In Pomerol, clay is predominant but iron, sand and gravel are also found. Some people believe that it’s the iron that gives Pomerol wines its famous smooth richness. It would also be fair to say that compared to the Médoc, the soil, overall, is more compact in Pomerol.

Indeed, at Pétrus, the highest point of Pomerol, the soil is very clayey. But that’s only on the surface. Below is gravel that provides very good drainage.

Limestone is the recurring base soil (clay on top) found in the Saint-Emilion ‘Cote’, that well-exposed slope (and plateau behind it) where most of the best vineyards of the commune are found (Chateau Cheval Blanc, the greatest wine of Saint-Emilion, is however on the border with Pomerol).

The limestone base also provides god-sent cellars which are cut into the rock. When you consider that the vineyards are already perched on a slope, their underground cellars are actually on a higher point than the more lowly vineyards on the Saint-Emilion plain.

As for those Saint-Emilion chateaux on the border with Pomerol, they have more sandy and gravelly soils.

The rest of the Right Bank — including Cotes & Premieres Cotes de Blaye, Cotes de Bourg, Fronsac, the satellites of Saint-Emilion (such as Montagne-St-Emilion and Puisseguin-St-Emilion), Cotes de Francs and Castillon — because of the more undulating terrain, that probably contributes more to quality than soil (a bit like in Burgundy).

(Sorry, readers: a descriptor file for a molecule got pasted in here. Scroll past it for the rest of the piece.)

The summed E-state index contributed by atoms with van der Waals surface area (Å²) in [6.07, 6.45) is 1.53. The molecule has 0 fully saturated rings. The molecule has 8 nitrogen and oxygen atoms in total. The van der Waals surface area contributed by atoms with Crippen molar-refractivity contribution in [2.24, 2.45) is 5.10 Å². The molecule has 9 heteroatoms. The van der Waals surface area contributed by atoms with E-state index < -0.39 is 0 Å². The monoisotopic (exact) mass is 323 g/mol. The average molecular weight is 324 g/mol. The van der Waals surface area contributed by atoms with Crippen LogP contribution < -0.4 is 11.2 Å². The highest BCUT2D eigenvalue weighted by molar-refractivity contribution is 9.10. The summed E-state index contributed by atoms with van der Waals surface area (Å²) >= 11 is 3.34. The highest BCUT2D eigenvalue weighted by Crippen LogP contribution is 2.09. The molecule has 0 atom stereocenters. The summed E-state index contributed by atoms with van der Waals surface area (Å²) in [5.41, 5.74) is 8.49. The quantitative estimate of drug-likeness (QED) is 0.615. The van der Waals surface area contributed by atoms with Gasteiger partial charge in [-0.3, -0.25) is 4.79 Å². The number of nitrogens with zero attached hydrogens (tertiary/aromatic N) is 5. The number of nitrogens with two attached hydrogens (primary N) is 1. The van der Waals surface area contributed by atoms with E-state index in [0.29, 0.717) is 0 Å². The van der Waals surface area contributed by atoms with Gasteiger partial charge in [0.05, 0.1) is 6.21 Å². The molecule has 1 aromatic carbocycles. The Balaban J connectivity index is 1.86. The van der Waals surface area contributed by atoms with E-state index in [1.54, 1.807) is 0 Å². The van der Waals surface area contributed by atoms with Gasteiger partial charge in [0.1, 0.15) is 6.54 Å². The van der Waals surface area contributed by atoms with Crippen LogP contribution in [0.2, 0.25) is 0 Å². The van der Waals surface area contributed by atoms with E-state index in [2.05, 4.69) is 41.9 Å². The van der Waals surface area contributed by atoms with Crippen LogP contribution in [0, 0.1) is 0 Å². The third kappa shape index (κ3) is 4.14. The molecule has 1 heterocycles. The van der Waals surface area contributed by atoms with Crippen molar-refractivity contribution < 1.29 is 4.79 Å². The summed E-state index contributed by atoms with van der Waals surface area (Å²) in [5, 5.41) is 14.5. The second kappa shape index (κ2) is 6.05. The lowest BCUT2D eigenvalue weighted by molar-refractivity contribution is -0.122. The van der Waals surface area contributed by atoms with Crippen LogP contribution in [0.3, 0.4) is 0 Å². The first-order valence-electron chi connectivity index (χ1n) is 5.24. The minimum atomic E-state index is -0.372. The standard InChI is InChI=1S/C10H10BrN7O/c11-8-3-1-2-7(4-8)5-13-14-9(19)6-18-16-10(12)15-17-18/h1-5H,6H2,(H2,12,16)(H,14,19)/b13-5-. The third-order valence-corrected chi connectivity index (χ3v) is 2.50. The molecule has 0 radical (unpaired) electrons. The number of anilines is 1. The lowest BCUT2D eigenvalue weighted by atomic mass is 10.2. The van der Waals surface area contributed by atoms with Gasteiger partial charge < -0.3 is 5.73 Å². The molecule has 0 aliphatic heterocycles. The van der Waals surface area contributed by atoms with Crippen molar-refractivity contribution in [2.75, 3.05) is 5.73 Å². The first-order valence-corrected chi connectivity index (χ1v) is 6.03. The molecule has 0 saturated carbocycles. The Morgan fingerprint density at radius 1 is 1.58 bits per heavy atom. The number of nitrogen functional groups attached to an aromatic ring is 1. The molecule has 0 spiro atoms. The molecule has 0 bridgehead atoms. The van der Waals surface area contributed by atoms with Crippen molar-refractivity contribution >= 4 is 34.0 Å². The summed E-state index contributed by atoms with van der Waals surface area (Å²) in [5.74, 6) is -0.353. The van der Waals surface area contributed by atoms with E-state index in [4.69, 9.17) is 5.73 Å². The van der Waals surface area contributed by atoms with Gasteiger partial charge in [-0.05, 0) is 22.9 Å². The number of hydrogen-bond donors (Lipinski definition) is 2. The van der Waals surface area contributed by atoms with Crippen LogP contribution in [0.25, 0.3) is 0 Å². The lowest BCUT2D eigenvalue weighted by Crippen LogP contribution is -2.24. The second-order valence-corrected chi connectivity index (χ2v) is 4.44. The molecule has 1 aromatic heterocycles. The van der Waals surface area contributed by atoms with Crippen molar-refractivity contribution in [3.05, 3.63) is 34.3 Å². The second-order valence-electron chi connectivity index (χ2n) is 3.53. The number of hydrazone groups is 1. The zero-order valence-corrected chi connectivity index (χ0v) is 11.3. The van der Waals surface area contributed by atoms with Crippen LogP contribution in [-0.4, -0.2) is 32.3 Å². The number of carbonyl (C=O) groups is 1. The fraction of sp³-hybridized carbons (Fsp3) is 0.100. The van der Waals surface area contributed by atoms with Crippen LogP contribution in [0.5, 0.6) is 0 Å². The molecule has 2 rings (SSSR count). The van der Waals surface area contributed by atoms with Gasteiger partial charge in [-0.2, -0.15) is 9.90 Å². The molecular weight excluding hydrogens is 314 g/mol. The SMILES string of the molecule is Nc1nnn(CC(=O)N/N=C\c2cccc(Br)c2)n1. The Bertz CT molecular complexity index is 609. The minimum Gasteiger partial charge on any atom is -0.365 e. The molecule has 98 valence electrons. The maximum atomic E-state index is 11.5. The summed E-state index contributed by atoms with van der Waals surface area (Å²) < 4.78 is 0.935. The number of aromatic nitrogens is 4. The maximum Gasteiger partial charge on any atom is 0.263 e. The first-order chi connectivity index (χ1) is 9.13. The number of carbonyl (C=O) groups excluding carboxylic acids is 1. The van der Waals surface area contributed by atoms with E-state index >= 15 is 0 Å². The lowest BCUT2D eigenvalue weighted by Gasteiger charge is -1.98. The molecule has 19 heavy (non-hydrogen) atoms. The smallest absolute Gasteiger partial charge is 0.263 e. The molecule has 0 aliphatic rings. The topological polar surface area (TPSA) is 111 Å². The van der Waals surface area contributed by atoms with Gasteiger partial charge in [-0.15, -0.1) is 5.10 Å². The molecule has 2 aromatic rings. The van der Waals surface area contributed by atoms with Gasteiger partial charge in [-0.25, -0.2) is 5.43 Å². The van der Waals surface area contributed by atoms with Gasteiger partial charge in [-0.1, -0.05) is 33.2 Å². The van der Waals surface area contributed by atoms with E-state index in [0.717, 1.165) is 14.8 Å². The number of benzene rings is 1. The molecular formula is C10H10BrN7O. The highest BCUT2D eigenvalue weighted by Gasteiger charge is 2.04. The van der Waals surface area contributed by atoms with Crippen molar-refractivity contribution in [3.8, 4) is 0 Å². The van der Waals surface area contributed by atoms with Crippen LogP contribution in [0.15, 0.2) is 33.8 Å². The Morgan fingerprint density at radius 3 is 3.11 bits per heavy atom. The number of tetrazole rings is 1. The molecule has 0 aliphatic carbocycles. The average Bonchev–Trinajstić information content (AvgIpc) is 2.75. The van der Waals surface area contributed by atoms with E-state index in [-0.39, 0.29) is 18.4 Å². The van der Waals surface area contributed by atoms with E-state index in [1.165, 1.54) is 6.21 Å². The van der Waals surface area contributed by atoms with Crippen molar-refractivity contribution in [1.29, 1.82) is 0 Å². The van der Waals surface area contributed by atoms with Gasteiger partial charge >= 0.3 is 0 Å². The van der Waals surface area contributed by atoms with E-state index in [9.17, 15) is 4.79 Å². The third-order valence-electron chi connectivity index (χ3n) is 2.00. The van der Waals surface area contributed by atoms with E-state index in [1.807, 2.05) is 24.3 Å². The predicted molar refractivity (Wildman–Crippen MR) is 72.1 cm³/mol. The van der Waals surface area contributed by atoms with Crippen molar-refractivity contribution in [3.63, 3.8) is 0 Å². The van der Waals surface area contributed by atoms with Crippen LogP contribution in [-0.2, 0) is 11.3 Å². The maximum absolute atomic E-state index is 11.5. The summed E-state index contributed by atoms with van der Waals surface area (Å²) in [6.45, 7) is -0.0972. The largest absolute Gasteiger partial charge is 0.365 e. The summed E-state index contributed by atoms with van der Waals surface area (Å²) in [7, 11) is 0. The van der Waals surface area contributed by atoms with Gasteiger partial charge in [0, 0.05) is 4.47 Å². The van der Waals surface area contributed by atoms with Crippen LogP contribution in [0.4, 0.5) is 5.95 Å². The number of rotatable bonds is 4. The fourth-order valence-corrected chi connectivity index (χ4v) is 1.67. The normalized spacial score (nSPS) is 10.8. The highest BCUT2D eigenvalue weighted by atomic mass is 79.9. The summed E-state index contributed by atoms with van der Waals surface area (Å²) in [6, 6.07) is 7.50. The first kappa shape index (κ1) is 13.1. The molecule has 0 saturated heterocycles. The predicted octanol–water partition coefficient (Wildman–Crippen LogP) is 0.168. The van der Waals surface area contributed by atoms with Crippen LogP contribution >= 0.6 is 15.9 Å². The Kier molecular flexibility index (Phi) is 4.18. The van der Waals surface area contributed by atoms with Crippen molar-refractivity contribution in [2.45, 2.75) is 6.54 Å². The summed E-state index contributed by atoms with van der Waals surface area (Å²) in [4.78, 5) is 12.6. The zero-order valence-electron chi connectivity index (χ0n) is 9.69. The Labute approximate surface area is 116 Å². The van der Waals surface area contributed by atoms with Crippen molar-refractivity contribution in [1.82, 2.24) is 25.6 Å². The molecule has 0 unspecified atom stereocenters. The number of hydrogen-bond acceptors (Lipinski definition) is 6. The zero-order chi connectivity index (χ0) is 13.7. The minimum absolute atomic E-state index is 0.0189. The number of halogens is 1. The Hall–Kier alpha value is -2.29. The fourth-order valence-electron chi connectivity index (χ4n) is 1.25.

This area of Bordeaux between the Rivers Dordogne and Garonne is called Entre-deux-Mers or ‘Between two Seas’. Obviously, the ‘seas’ here refer to the rivers. I am reminded of ‘Erhai’ in Yunnan Province. This ‘sea’ is actually a lake. But a huge one. And very beautiful too.

The soil in Entre-deux-Mers is mostly of limestone, best suited for light, dry white wines although some reds and rosé are also produced.

If you are still unconvinced that soil plays such a very important role in the taste, even texture, of a wine, then let me convince you once and for all as to its very important contribution.

The most delicious honey melons in the world come from China.

Not just anywhere in the Mainland. In fact, the soil where they are grown is very poor, practically sand. Great for drainage. The honey melons from this unique part of China are sweet, crisp and full of elegance. The region is a desert area called ‘Hami’ in Xinjiang Province.

All Rights Reserved · The Wine Review · 2013